For centuries literature has not been the most accessible or inclusive for disabled readers or authors, yet things are slowly changing as more publishing houses are backing disabled writers. We have put together a must read list of books by disabled authors that we would highly recommend.
Sitting Pretty: The View from My Ordinary Resilient Disabled Body by Rebekah Taussig
A memoir-in-essays from disability advocate Rebekah Taussig, processing a lifetime of memories to portray a body that looks and moves differently than most.
Growing up with paralysis the 90s and early 2000s, Rebekah only saw disability depicted as something monstrous (The Hunchback of Notre Dame), inspirational (Helen Keller), or angelic (Forrest Gump). None of this felt right; and as she got older, she longed for more stories that allowed disability to be complex and ordinary, uncomfortable and fine, painful and fulfilling.
Rebekah reflects on everything from the complications of kindness and charity, living both independently and dependently, experiencing intimacy, and how the pervasiveness of ableism in our everyday media directly translates to everyday life.
You Are The Best Thing Since Sliced Bread by Samantha Renke
In this memoir, Renke share the lessons she has learnt and why one should embrace our uniqueness as what makes you fabulous. “We spend a lot of time living by others’ expectations and it’s only when you stop, that you start saying yes to life. Irrespective of who you are and the obstacles you might face, you can do whatever you want. Be free and unapologetically you”.
Driving Forwards: A journey of resilience and empowerment after life-changing injury Sophie Morgan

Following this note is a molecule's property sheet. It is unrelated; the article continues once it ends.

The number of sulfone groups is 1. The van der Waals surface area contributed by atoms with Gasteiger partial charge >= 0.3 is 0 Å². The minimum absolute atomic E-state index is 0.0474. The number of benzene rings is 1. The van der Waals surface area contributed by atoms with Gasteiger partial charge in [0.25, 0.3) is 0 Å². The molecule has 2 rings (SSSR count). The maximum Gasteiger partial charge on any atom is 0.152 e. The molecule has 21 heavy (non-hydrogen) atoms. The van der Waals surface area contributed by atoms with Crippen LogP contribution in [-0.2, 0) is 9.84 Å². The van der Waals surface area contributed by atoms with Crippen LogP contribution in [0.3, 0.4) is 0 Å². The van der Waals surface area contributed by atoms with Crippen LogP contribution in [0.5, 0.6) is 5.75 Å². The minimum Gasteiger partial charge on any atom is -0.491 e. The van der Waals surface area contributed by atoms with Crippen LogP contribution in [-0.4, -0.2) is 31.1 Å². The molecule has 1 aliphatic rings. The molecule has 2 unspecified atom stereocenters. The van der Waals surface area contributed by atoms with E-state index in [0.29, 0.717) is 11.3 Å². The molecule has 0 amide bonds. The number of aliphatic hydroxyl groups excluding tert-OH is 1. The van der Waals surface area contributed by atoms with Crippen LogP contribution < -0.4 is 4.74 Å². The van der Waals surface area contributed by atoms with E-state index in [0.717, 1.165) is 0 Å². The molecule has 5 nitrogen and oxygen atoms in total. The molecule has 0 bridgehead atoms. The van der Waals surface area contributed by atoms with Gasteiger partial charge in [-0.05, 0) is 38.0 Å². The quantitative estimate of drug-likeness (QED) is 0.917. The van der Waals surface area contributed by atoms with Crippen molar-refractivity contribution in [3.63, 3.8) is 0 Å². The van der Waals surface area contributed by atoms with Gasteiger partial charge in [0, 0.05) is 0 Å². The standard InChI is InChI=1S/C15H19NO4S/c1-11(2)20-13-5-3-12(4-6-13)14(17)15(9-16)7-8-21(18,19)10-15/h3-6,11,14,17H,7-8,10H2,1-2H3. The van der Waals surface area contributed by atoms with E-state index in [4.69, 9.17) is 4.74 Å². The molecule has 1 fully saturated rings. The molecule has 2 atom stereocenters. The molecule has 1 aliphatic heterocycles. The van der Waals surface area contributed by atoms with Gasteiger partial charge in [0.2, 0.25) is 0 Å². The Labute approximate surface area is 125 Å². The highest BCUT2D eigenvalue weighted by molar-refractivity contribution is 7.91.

On the precipice of starting her adult life, aged eighteen, Sophie, a rebellious and incorrigible wild child, crashed her car and was instantly paralysed from the chest down. Rushed to hospital, everything she had dreamed for her life was instantly forgotten and her journey to rediscover herself and build a different life began. But being told she would never walk again would come to be the least of her concerns.
Over the next eighteen years, as she strived to come to terms with the change in her body, her relationships were put to the test; she has had to learn to cope with the many unexpected and unpredictable setbacks of living with paralysis; she has had to overcome her own and other people’s perceptions of disability and explore the limits of her abilities, all whilst searching for love, acceptance, meaning, identity, and purpose.
Head Above Water by Shahd Al Shammari
Head Above Water takes us into a space of intimate conversations on illness and society’s stigmatisation of disabled bodies. We are invited in to ask the big questions about life, loss, and the place of the other. The narrative builds a bridge that reminds us of our common humanity and weaves the threads that tie us all together. Through conversations about women’s identities, bodies, and our journeys through life, we arrive at a politics of love, survival, and hope.
Year of the Tiger: An Activist’s Life by Alice Wong
In Chinese culture, the tiger is deeply revered for its beauty and ferocity and symbolizes power, bravery, and protection. That same fighting spirit resides in Alice Wong.